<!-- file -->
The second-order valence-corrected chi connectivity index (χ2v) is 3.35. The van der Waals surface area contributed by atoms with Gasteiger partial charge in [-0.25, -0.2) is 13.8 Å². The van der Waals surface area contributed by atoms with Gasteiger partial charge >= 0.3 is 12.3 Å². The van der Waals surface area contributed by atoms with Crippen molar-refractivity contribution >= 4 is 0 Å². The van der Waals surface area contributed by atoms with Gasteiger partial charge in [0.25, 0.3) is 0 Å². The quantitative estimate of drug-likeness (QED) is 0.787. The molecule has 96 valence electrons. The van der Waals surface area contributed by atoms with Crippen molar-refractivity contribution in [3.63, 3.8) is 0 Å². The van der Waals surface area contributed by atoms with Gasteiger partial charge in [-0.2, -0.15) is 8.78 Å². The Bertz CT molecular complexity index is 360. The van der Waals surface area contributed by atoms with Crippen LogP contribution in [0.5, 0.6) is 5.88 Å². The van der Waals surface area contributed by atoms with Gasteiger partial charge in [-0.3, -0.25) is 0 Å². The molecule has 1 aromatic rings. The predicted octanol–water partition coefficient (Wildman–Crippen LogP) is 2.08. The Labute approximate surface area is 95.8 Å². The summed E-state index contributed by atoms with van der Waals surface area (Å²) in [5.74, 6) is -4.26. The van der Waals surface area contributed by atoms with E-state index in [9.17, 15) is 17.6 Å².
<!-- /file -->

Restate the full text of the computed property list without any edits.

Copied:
The second-order valence-corrected chi connectivity index (χ2v) is 3.35. The van der Waals surface area contributed by atoms with Gasteiger partial charge in [-0.25, -0.2) is 13.8 Å². The van der Waals surface area contributed by atoms with Gasteiger partial charge >= 0.3 is 12.3 Å². The van der Waals surface area contributed by atoms with Crippen molar-refractivity contribution >= 4 is 0 Å². The van der Waals surface area contributed by atoms with Gasteiger partial charge in [0.25, 0.3) is 0 Å². The quantitative estimate of drug-likeness (QED) is 0.787. The molecule has 96 valence electrons. The van der Waals surface area contributed by atoms with Crippen molar-refractivity contribution in [3.63, 3.8) is 0 Å². The van der Waals surface area contributed by atoms with Gasteiger partial charge in [-0.2, -0.15) is 8.78 Å². The Bertz CT molecular complexity index is 360. The van der Waals surface area contributed by atoms with Crippen LogP contribution in [0.5, 0.6) is 5.88 Å². The van der Waals surface area contributed by atoms with Gasteiger partial charge in [-0.3, -0.25) is 0 Å². The molecule has 1 aromatic rings. The predicted octanol–water partition coefficient (Wildman–Crippen LogP) is 2.08. The Labute approximate surface area is 95.8 Å². The summed E-state index contributed by atoms with van der Waals surface area (Å²) in [5.74, 6) is -4.26. The van der Waals surface area contributed by atoms with E-state index in [9.17, 15) is 17.6 Å².